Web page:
Just as the nation began reopening sectors of civic life, cases of COVID-19 surged exponentially. Notwithstanding the few places decreasing in numbers, no government has yet provided the long-awaited panacea. Thus, given the human mind’s propensity to seek causality in nature, many proffer their own j’accuse. How could cases rise when we did so much to prevent them?
For some, the blame rests with political parties on either side. Others curse non-compliant youth who forego masks and social distancing. Still others blame their own family members for venturing out of their homes. Undoubtedly, causality is tricky to deduce monolithically. A variety of factors contribute to the present events. But as much as we collectively wish to discover the root of the problem, we are not omniscient. We are not God. The pandemic has revealed our inability to control everything. That should make us stop and consider what it means to be human: a creature, not the Creator.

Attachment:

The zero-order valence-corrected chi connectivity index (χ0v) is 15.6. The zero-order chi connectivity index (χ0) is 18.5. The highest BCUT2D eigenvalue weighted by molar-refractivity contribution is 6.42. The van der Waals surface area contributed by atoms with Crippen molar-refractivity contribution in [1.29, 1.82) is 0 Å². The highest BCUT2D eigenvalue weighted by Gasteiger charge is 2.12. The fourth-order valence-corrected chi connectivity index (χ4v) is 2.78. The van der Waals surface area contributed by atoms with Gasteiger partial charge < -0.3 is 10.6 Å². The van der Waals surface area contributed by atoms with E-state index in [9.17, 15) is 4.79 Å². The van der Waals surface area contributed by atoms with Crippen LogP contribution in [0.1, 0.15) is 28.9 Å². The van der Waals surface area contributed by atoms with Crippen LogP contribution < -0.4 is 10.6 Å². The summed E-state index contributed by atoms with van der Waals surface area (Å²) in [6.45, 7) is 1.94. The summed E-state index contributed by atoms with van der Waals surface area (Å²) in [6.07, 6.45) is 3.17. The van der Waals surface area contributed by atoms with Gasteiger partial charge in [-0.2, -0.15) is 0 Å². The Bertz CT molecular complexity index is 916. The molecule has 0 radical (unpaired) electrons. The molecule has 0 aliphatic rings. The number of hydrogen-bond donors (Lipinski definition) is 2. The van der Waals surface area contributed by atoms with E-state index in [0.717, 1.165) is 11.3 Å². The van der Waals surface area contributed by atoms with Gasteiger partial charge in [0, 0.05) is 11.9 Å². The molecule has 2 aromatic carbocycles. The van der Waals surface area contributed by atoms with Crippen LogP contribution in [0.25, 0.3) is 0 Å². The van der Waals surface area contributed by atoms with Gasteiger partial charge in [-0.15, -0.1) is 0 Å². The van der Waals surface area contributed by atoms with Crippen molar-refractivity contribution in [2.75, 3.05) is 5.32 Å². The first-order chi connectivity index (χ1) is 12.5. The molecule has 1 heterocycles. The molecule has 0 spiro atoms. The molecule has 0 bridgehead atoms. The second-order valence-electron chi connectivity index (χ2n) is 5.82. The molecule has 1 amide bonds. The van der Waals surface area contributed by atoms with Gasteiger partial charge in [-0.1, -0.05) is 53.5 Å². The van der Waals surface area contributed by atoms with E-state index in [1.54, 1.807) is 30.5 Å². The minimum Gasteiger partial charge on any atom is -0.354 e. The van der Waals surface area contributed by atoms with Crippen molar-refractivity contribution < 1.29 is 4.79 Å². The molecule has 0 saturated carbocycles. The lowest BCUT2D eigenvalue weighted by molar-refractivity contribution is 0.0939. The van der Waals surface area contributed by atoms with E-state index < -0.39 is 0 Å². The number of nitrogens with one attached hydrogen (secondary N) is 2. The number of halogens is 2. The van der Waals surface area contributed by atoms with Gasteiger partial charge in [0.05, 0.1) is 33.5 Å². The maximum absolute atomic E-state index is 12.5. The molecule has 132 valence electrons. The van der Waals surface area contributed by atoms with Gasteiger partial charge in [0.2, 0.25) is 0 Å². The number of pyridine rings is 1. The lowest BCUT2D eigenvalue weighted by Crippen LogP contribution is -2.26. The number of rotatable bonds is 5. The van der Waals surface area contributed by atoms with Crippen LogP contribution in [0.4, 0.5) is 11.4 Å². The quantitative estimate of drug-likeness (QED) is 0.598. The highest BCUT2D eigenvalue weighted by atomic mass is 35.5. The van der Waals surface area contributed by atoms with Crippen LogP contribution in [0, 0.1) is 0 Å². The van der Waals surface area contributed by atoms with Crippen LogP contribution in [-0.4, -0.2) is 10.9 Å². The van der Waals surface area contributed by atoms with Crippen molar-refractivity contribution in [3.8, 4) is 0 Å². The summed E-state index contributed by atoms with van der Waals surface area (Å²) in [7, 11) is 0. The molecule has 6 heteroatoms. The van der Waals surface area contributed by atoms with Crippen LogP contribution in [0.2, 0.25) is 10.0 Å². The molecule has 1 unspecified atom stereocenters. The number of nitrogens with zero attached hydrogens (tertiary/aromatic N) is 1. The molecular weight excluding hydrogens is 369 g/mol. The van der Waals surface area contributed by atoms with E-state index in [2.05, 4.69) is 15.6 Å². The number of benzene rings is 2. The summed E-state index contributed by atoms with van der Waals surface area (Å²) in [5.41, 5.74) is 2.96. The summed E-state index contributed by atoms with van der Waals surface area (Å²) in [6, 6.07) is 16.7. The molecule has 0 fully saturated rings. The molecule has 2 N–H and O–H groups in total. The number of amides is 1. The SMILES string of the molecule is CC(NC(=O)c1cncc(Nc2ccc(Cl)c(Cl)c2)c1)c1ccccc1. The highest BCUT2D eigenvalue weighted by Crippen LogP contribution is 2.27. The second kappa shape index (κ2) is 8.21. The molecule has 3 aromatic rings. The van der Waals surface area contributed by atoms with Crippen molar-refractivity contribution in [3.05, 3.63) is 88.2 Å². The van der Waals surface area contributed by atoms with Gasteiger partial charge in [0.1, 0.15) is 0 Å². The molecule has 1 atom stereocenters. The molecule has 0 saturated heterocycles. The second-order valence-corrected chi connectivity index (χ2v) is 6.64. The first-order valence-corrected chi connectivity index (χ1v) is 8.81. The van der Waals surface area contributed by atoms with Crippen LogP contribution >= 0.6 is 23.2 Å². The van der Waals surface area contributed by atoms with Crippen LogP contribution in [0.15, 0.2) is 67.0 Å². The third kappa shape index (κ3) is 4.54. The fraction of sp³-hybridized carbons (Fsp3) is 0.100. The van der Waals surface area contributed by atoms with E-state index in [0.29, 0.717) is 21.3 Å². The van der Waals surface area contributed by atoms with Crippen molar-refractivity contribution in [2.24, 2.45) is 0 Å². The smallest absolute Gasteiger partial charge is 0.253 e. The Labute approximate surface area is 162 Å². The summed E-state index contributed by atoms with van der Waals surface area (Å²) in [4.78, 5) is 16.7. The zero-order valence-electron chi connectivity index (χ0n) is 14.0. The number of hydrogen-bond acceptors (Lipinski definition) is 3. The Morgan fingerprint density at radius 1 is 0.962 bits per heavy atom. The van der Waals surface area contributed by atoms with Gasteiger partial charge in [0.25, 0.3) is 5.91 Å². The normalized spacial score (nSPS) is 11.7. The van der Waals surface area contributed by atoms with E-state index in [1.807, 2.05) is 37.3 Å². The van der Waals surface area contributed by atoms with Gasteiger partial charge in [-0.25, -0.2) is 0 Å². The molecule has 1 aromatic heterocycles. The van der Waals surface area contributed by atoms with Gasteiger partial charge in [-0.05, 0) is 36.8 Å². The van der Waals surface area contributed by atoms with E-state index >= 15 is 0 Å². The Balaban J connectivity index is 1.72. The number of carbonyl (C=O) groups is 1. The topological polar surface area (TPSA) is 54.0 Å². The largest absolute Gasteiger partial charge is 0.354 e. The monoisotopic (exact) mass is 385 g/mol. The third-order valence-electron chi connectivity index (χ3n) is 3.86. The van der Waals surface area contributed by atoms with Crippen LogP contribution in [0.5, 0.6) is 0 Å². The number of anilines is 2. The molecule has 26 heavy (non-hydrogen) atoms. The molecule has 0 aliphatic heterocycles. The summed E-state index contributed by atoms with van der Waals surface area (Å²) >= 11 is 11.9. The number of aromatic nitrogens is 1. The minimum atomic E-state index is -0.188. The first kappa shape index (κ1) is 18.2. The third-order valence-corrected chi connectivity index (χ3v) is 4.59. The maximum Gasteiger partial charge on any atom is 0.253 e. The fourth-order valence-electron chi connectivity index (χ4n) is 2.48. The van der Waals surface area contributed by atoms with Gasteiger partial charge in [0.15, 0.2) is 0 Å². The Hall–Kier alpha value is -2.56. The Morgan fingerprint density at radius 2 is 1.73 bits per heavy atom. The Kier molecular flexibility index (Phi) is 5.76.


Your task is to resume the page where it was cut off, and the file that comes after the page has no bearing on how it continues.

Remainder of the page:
We may succeed in decreasing transmissibility of the disease; and, should this occur, we should rejoice that we have achieved such an admirable goal. But no vaccine will erase disease completely. Man cannot escape his own mortality. As much as we would prefer to avoid it, suffering is inevitable for finite creatures. Instead of cowering in the face of it, the Christian tradition provides something greater. The Christian places his hope in the Savior of the world, who did not escape suffering and death. Taking it on His own shoulders, he redeemed it, and us.